California has made excellent strides in the industry, given the climate, soil condition, and quality controls in place. I was surprised to see California Olive Ranch listed on the "failed" list!

Always check the label before you purchase the oil. If a country of origin is not even listed I'd stay away. As I write this, I just went to the kitchen to check the label of a gallon-tank I recently purchased, and I must have bought it in haste (because the price was right!)--I didn't take my own advice to read the label. It just says "Product of Italy," and the labeling doesn't have that professional look.

Price is a big concern, because olive oil is usually expensive, but like most things: you get what you pay for.

Mamluk
04-23-2015, 02:24 PM
This is the "iffy" label from a distributor based in California, but the oil is "Italian."

It says "product" of Italy... Which is vague. So it could be diluted with other oils, but it's still technically a "product" of Italy!

4415

This is from a small, dark glass bottle of Spanish oil. The label is more professional.

4416
4417

Mamluk
04-23-2015, 02:34 PM
It's common practice in the Levantine countries to consume olives and olive oil from trees growing on your own property, even when living in the heart of a bustling city.

My wife's maternal aunt has several olive trees growing around her house, and she and her daughter harvest the olives for pickling, and the rest they send to a neighborhood press which churns out the oil for them. Thus their oil is always local and always fresh. My grandparents used to do the same when they were alive.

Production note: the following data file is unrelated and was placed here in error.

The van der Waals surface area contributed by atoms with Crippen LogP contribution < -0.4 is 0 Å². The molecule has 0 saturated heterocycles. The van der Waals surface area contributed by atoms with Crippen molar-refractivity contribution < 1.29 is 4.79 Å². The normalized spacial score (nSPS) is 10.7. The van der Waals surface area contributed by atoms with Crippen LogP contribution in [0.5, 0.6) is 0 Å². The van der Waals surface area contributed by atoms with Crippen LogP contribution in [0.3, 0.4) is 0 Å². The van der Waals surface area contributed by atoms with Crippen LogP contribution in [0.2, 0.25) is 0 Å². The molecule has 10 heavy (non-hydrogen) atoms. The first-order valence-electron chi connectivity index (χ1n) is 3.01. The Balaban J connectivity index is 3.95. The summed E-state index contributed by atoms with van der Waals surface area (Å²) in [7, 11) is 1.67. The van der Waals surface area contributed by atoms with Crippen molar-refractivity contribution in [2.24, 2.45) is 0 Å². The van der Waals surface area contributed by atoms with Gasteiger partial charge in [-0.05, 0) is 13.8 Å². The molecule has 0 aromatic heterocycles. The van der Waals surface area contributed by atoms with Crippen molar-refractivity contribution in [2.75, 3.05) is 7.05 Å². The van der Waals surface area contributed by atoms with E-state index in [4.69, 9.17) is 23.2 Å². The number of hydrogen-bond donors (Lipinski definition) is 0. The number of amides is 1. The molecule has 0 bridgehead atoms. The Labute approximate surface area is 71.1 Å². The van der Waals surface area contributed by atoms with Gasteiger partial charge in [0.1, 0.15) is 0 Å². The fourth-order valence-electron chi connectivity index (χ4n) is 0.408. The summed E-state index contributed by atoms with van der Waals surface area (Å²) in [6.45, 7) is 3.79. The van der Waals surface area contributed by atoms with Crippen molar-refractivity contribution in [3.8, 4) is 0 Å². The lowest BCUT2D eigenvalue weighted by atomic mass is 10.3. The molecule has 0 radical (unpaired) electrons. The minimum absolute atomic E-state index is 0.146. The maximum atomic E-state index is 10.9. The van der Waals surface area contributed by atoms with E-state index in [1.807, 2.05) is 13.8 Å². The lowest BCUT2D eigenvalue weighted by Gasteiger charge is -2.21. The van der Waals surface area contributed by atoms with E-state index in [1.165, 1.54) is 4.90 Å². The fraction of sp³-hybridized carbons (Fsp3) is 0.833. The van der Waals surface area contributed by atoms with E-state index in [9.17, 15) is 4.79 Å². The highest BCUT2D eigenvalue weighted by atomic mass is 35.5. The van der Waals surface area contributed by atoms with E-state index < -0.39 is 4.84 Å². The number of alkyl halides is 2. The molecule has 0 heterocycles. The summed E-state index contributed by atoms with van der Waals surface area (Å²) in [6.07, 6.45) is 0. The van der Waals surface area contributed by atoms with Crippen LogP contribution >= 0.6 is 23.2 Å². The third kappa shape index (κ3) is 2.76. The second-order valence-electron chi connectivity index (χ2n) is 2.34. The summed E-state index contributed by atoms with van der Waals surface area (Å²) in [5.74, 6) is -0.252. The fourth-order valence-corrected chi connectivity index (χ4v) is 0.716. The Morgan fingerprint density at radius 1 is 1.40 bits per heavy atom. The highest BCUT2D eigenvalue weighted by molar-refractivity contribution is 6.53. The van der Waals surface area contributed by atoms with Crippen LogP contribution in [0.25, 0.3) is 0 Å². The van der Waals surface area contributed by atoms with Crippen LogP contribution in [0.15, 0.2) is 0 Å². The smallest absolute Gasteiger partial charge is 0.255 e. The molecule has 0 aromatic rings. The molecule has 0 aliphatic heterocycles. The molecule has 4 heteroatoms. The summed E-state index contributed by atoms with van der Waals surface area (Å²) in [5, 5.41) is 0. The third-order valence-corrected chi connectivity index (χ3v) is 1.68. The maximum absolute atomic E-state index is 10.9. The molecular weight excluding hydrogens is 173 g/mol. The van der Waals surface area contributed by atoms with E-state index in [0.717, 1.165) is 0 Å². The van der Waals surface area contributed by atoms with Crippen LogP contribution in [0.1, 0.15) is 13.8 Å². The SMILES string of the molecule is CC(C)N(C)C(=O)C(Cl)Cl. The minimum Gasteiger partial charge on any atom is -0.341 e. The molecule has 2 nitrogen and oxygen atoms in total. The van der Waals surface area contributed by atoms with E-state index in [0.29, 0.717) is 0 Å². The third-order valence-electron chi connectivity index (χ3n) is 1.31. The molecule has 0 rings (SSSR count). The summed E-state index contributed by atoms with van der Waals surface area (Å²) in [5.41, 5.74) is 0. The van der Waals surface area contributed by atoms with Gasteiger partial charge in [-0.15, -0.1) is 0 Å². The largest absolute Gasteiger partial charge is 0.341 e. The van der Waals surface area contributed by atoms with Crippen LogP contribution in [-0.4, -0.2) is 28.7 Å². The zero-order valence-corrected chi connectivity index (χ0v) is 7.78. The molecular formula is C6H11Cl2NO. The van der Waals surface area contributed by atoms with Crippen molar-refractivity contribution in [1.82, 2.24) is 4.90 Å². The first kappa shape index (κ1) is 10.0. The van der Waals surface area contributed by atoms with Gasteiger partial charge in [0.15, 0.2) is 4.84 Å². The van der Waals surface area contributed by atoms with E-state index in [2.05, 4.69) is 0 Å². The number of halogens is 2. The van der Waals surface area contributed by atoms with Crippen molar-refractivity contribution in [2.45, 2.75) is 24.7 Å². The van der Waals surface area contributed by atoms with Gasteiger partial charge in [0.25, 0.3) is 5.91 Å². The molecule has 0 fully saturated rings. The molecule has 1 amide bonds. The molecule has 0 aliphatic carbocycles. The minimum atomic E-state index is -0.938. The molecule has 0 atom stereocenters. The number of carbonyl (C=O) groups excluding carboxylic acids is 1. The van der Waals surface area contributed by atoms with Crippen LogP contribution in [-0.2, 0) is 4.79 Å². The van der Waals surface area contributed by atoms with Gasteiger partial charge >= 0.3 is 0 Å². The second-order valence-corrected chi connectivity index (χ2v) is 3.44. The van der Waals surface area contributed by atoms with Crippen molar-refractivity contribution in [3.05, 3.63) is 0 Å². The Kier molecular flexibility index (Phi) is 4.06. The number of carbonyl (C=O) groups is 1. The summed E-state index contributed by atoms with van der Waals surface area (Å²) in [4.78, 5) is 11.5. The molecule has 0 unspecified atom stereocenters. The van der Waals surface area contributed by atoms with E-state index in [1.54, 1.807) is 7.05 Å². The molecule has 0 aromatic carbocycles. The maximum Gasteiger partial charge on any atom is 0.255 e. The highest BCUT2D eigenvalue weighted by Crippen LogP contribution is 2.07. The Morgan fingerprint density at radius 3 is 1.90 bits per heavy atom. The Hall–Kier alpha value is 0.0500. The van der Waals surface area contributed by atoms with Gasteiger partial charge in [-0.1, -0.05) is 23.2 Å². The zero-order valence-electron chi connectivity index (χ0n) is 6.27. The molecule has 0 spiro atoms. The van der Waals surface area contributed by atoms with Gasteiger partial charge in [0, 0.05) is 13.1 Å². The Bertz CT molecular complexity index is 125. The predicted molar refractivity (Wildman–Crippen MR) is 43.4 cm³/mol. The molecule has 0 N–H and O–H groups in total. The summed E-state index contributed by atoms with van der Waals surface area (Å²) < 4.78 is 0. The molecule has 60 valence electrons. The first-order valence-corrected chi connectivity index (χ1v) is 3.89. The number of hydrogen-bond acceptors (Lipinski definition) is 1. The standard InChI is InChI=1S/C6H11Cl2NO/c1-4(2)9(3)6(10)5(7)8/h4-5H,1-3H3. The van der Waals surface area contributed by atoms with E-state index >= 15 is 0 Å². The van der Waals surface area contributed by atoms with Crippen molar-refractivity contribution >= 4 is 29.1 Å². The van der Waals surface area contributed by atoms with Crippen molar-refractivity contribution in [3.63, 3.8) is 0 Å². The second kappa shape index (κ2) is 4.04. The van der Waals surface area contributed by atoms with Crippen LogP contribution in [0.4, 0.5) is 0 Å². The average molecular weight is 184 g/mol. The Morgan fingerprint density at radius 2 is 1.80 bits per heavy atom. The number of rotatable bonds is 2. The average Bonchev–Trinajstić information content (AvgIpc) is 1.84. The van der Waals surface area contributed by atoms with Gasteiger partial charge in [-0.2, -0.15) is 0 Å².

Mamluk
04-23-2015, 02:39 PM
Here is a photo of a clay jar once used for storing olive oil. An Israeli hotel proprietor (in Safed, Galilee) unearthed it when he was doing a renovation.

4418

MikeWhalen
04-23-2015, 04:59 PM
Thats some good info Mamluk and thats a good story about your Aunts...thanks.

regarding your quote.
"California has made excellent strides in the industry, given the climate, soil condition, and quality controls in place. I was surprised to see California Olive Ranch listed on the "failed" list!"

that's an interesting story
...as I understand it, the olive oils in that test were about the various chemical signatures and purity, not taste. The original study in 2010 was criticized, not due to its scientific quality per se, but because it got some funding from the California Olive oil industry and some others cried foul. They redid parts of it in 2012 and the California Ranch was on the failed list the second time
but Ironically, the reporter that literally wrote the book on tainted/mobbed up oil has his own website (which I linked before) and he keeps a list of EVOO that he personally tastes and recommends and the California Ranch gets highly recommended
...if I had to guess, they had a bad year that one year with chemical quality control and its not representative of the general quality

Mike

rms2
04-23-2015, 06:50 PM
Wow. This is some bad news. Olive oil is pretty much the only oil we use these days, but we have not been overly careful about which kind we buy, other than EVOO stuff. My wife usually gets the big bottles of it at Costco. I'll have to check the brand name when I get home, but I am pretty sure it's Italian.